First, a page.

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Extended cloud


Extended Cloud Scenario

Motivation & Objectives

The primary goal of this scenario is to provide researchers with a flexible infrastructure for the on-the-fly provisioning of services. In order to fulfill this view, the BonFIRE testbed will address the following requirements:

  • The BonFIRE infrastructure should be service agnostic and the researchers should have full control of the software components installed as part of the service.
  • The BonFIRE users should define the experimental infrastructure with single declarative models (test descriptors) that include the network, storage and compute resources.
  • BonFIRE experiments should be defined, controlled and monitored through a single interface.
  • The researches should have full control over the service layout, and in general its components can be deployed across multiple sites which make up the BonFIRE testbed. In this case the interconnection between service components should be established by current Internet procedures like virtual private networks or forwarding techniques.
  • BonFIRE should not impose any special requirement to the individual sites, apart from providing basic infrastructure level SLAs to ensure the needed reproducibility of service experiments.

High level overview of extended cloud scenario
Figure 1: High level overview of extended cloud scenario.

Background

The BonFIRE infrastructure should be flexible enough to deploy a wide range of services in terms of their scale, components and layout. In order to fulfill this view, we assume the following structure for a service:

  • Components: A service is a set of functional components that can be put in one or more virtual machines (VM). The researchers will have total control over the type of VM (e.g. amount of memory, number of cores, or storage area) and the software stack installed in it.
  • Networking: Service components communicates through isolated networks. Researchers are able to generate any type of traffic (including multicast/broadcast) without interfering with others. Typically, these communications patterns are needed by monitoring tools, intrusion detection systems, or to stress the service.
  • Storage: Service components may rely on persistent storage areas to keep experiment configuration data (e.g. benchmarking data to be loaded in the service component) or to collect performance measurements form each experiment run.

A typical experiment in this scenario would require the following steps:

  • Service Definition: The experiment is expressed as a VM Group that defines the general layout of the service experiment and it includes VMs, networks and placement constraints. In this way, the researcher will be able to define an entire infrastructure by delivering a single declarative model.
  • Service Preparation: The researchers are responsible for preparing the service components (VMs).There is no restriction to the software installed in the VMs, assuming it is necessary for the execution of the experiment.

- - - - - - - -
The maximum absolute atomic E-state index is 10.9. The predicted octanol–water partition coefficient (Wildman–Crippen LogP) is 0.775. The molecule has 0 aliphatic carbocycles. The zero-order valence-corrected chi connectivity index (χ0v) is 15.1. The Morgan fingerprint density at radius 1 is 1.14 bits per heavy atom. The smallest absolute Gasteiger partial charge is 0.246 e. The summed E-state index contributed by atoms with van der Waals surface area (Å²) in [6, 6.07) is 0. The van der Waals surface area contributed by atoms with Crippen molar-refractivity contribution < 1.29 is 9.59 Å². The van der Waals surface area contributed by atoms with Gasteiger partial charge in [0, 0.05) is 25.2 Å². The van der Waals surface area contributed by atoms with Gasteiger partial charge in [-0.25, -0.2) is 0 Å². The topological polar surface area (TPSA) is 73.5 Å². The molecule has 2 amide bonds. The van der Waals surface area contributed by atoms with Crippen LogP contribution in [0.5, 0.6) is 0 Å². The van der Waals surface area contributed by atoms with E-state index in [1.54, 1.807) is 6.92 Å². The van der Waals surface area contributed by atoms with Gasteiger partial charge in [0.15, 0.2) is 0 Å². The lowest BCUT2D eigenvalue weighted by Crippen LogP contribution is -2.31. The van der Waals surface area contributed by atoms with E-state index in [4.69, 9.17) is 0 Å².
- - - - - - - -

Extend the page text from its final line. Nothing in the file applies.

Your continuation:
• Service Deployment: The researcher will upload the VMs images to the BonFIRE infrastructure and start the service deployment.
  • Service Experimentation and Monitoring: Once the service is deployed and running the researcher can start the analysis and collect  monitoring information from both the service itself and the infrastructure.

Service components and networks can be placed in multiple BonFIRE sites, according to a set of allocation constraints specified by the researcher. The communication between service components in different BonFIRE sites should be established using current Internet technology. The schema of a service deployed on the BonFIRE infrastructure is depicted Figure 1

Enabling Technologies

The core of a BonFIRE site in this scenario is the OpenNebula Virtual Infrastructure Manager. OpenNebula is an open and flexible tool that fits into existing data center environments to build any type of Cloud deployment. OpenNebula can be primarily used as a virtualization tool to manage a virtual infrastructure in the data-cente (Private Clouds). OpenNebula also provides Cloud interfaces (the EC2 Query API and the OCCI standard) to expose its functionality for virtual machine, storage and network management. OpenNebula is based on a flexible, plug-able architecture that allows its integration with any storage, networking or virtualization technology.

Future Developments

To support the scenario described above, the BonFIRE infrastructure will comprise the federation of a number of BonFIRE sites. Each site should provide a Cloud-like interface for the instantiation, management and monitoring of virtualized resources including: networks, compute resources and storage. Future developments of this scenario will explore brokering techniques for the efficient multi-site deployment of services. Also, we will investigate the need to extend current standardsto support service semantics. The deployment of a service experiment in BonFIRE requires the preparation of the VMs that will support the service. Usually, this task involves low level administration tasks that may increase the  time-to deployment of an experiment. In a second phase of this scenario, we will provide basic VM templates, or BonFIRE appliances, with usual software installations, monitoring tools and network configurations. The BonFIRE appliance can be further customized by the experiments.